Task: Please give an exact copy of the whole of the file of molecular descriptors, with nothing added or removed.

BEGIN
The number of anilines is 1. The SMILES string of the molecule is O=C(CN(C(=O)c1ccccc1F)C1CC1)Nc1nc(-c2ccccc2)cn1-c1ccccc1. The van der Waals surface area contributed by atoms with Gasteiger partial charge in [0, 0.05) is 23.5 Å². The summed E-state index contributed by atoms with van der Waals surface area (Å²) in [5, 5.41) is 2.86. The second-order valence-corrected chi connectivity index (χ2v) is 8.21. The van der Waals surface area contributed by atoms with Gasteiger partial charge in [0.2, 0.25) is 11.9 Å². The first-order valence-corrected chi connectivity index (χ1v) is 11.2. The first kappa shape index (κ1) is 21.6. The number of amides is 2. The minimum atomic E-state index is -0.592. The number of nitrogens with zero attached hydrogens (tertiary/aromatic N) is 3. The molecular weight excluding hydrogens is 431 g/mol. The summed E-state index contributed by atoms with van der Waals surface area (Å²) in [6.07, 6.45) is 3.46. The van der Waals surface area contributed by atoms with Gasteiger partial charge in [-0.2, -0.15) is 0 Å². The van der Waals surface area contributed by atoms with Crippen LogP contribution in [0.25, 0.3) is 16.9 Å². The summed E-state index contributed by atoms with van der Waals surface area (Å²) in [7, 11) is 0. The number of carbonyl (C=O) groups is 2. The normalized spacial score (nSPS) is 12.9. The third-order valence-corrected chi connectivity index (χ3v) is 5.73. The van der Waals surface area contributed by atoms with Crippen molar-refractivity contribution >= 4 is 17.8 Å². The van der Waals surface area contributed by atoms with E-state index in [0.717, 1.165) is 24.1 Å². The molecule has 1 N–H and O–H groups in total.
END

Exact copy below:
The number of anilines is 1. The SMILES string of the molecule is O=C(CN(C(=O)c1ccccc1F)C1CC1)Nc1nc(-c2ccccc2)cn1-c1ccccc1. The van der Waals surface area contributed by atoms with Gasteiger partial charge in [0, 0.05) is 23.5 Å². The summed E-state index contributed by atoms with van der Waals surface area (Å²) in [5, 5.41) is 2.86. The second-order valence-corrected chi connectivity index (χ2v) is 8.21. The van der Waals surface area contributed by atoms with Gasteiger partial charge in [0.2, 0.25) is 11.9 Å². The first-order valence-corrected chi connectivity index (χ1v) is 11.2. The first kappa shape index (κ1) is 21.6. The number of amides is 2. The minimum atomic E-state index is -0.592. The number of nitrogens with zero attached hydrogens (tertiary/aromatic N) is 3. The molecular weight excluding hydrogens is 431 g/mol. The summed E-state index contributed by atoms with van der Waals surface area (Å²) in [6.07, 6.45) is 3.46. The van der Waals surface area contributed by atoms with Gasteiger partial charge in [-0.2, -0.15) is 0 Å². The van der Waals surface area contributed by atoms with Crippen LogP contribution in [0.25, 0.3) is 16.9 Å². The summed E-state index contributed by atoms with van der Waals surface area (Å²) in [7, 11) is 0. The number of carbonyl (C=O) groups is 2. The normalized spacial score (nSPS) is 12.9. The third-order valence-corrected chi connectivity index (χ3v) is 5.73. The van der Waals surface area contributed by atoms with Crippen molar-refractivity contribution >= 4 is 17.8 Å². The van der Waals surface area contributed by atoms with E-state index in [0.717, 1.165) is 24.1 Å². The molecule has 1 N–H and O–H groups in total.